What are Your Rights Regarding Debt Collection in Minnesota? An Overview of State and Federal Law

What are Your Rights Regarding Debt Collection in Minnesota? An Overview of State and Federal Law

Federal and state laws protect consumers from harassment or abuse by debt collectors. In the state of Minnesota, debt collectors are licensed and regulated by the Minnesota Department of Commerce, and the federal Fair Debt Collection Practices Act (FDCPA) protects consumers’ rights.

As a consumer, what rights do you have regarding debt collection in Minnesota?

Disputing a Debt

The debt collector must send a written notice within five days of first contacting you informing you the creditor owed and the amount of the debt. To dispute any part, you must submit a written letter to the debt collector within 30 days giving specific reasons for the dispute. Upon receipt of this letter, the debt collector must, by law, cease any collection activities until the dispute is investigated.

Stopping Telephone Calls and Letters

You have the right to have debt collectors stop calling and writing you. By sending a “Stop Contact Letter” that clearly tells them to stop contacting you about debt, which debt, and the account number they must cease all contact. However, it is important to note that a no-contact letter does not mean you can ignore court papers because doing so amounts to contempt of court and you may face jail time or fines.

Payment Plans and Multiple Debts

Many collection agencies will let you set up a payment plan and will oftentimes reduce or freeze interest charges as long as you make regular payments. Some creditors may even settle for less than the total amount owed. Whatever type of plan you and the debt collector agree on, make sure you get the details in writing. In some cases, debt collectors may try to collect on more than one debt. If you are on a payment plan, you can specify which debt you want you payment applied to, as long as it is not one in dispute.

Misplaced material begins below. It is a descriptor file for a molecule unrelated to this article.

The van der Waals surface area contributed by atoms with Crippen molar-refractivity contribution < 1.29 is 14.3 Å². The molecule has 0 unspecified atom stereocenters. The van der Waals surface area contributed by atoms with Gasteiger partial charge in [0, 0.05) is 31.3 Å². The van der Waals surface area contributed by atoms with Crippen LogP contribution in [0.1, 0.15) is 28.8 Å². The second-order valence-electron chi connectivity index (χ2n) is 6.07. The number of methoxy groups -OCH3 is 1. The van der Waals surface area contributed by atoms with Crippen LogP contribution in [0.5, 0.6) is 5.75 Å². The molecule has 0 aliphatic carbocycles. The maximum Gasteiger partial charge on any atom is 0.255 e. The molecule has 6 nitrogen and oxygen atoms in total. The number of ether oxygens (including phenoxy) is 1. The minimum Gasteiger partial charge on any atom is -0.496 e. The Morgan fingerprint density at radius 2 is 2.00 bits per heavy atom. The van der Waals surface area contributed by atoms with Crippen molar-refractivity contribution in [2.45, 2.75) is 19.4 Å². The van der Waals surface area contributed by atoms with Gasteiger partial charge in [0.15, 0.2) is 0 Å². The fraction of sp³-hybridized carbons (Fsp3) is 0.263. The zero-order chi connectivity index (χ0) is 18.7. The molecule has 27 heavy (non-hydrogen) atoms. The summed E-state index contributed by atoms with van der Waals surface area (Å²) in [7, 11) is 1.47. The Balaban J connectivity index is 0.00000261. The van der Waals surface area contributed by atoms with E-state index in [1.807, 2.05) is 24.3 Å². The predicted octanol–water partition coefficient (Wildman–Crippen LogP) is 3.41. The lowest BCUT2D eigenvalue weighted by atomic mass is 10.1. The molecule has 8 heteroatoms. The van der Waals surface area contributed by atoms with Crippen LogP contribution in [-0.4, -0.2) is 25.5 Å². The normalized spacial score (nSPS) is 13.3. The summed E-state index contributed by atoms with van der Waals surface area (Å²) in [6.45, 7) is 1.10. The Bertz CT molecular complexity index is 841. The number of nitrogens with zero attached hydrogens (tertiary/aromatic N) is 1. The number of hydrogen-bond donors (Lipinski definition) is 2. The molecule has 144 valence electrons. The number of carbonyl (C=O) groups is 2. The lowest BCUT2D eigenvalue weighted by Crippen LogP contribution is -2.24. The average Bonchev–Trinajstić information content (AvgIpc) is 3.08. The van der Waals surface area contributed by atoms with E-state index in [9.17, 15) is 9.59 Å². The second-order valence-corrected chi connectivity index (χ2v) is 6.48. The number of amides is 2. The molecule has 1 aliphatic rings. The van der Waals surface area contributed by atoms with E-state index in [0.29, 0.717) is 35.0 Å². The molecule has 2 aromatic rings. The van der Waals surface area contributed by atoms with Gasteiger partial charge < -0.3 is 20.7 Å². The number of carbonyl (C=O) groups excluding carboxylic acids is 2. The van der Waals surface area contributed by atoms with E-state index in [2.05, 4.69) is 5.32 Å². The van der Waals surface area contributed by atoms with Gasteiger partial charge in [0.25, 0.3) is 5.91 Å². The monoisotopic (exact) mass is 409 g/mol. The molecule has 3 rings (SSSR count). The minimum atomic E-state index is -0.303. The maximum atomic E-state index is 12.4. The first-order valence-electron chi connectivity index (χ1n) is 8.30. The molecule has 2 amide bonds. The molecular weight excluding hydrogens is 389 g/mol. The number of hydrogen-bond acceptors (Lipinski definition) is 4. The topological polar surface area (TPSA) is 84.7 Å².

Garnishment

A creditor or debt collector can sue you and obtain a judgment. If you ignore court documents about this, the debt collector can have your wages or bank account garnished for the amount of the judgment. In some cases, they can even force the sale of your property.

Protected Money and Property

Income from Social Security, pensions, veteran’s benefits, SSI, EITC, or other type of governmental needs-based program is protected from garnishment. If you are employed, your net wages up to 40 times the federal minimum wage are protected (about $1,240 per month), and, in most cases, a garnishment can only affect up to 25 percent of your net income.

Houses and vehicles can be taken in certain cases. If the debt is for a mortgage default and the house if in foreclosure, then you can lose it. Similarly, if you fail to pay your car loan, then repossession may occur. Otherwise, your house is protected under a Homestead Exemption if you have less than $390,000 in equity and it is your primary residence. You are allowed to keep personal property worth up to $10,350, and your vehicle that has up to $4,600 in equity.

Abuse and Harassment

Some unscrupulous debt collectors will try anything to intimidate debtors; however, they are not allowed to:

  • Contact other people about your debt; however, they can call others to get your contact information. They may not state that they are a debt collector unless asked. If you have a lawyer, the debt collector can ONLY contact your lawyer.
  • Use obscene or abusive language
  • Threaten you with criminal charges or arrest
  • Call you before 8:00 a.m. or after 9:00 p.m.
  • Call you at work if they know your employer disallows personal/creditor calls
  • Collect any cash without providing you with a receipt
  • Send you correspondence pretending to be a lawyer, the court, or the government
  • Refuse you give you the name of their agency
  • Give you legal advice
  • Threaten you with legal action they don’t plan on taking

If you have suffered from any of these abuses, maintain a careful record or all communications. You can file complaints with the Minnesota Department of Commerce and The Federal Trade Commission. If you are seeking legal recourse, you have one year to bring a suit against debt collectors for violating the FDCPA.

If you have any questions or for more information, please contact us.

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